This Year’s Gamble
After the St. Louis Cardinals traded Colby Rasmus this week, the deal was sliced and diced, hashed and re-hashed by everyone with an interest in baseball—both local and national—and some means of communication with others. The overwhelming sentiment seems to be that while the Cards look better for this season than they did before the trade, they did not get enough from the Blue Jays in return.
But that may not be the only problem with this trade.
Every team has its reasons for dealing the players they do. It became quite obvious that Rasmus simply was not going to realize his much-hyped potential while playing for the Cardinals and Manager Tony LaRussa. The who, how, when, and why of this deal can be volleyed back and forth all day long. The fact remains that the Cards dealt a piece of the offense to shore up their pitching staff for the stretch run. Sounds familiar, doesn’t it?
Last year, the big trade the Cardinals pulled off was a three-team affair that sent outfielder Ryan Ludwick to the San Diego Padres and brought starter Jake Westbrook to the Redbirds from the Cleveland Indians. At the time, the Cards were struggling to score runs—a point not lost on opponents of the deal. But the thinking at the time was that David Freese would be returning to the team in a matter of a week or two, and he would help shore up the offense. That seemed reasonable. There was no question Westbrook’s presence would help, but many didn’t want to see Ludwick and his RBI-happy bat go. Unfortunately, Freese never returned to the Cardinals after sustaining an injury while rehabbing. An over-the-hill Pedro Feliz was added to fill the hole, but it was nowhere near enough. The offense tanked and the Cardinals relinquished the NL Central title to the Cincinnati Reds.
This year, the circumstances surrounding the deal in question are hugely different. But the Cards’ main need is the same, if not bigger: more pitching. Three pitchers, to be exact. And after sending PJ Walters, Brian Tallet, and Trever Miller the other way and relegating Kyle McClellan back to a reliever role, they practically have a brand new bullpen plus a good starter after one deal. But the problem is that the Cardinals lost their centerfielder. Again, debate all you want whether Rasmus or Jon Jay should be manning center every day. The reality is the Cards are down one big name. And with Allen Craig still on the mend from a knee injury and Lance Berkman experiencing shoulder issues, all is far from well in the outfield.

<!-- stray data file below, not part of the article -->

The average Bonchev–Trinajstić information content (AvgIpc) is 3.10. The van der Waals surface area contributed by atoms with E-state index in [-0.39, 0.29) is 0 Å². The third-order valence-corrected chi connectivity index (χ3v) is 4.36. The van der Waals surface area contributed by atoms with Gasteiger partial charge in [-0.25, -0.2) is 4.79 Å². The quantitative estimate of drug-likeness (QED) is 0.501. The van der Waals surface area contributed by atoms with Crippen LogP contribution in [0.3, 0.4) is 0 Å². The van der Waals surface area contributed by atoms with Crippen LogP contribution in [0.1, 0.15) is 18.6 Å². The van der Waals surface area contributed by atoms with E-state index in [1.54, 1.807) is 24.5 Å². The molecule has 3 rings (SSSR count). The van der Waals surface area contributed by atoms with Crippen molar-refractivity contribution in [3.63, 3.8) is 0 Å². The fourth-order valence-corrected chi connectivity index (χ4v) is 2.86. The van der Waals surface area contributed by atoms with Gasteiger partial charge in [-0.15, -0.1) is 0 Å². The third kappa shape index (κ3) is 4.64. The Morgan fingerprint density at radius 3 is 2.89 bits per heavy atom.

Those issues are likely part of the reason Corey Patterson was included in the Cardinals’ haul from Toronto. Patterson is an able defender but does little with the bat. He represents a decent fourth outfielder, but not as good of a fourth outfielder as Rasmus or Jay. And with Craig and Berkman still ailing, Patterson has started the last couple of games. That may be fine for now, but what if it happens for an extended period of time?
It appears, once again, the Cards are betting on players getting healthy for the stretch run. It is not necessarily a foolish bet, but it is a gamble. Patterson is no Rasmus, and he certainly is no Berkman this year. Hopefully the Cardinals don’t have to rely on him being close to either.
Chris Reed also writes for InsideSTL Mondays and Bird Brained whenever he feels like it. Follow him on Twitter @birdbrained.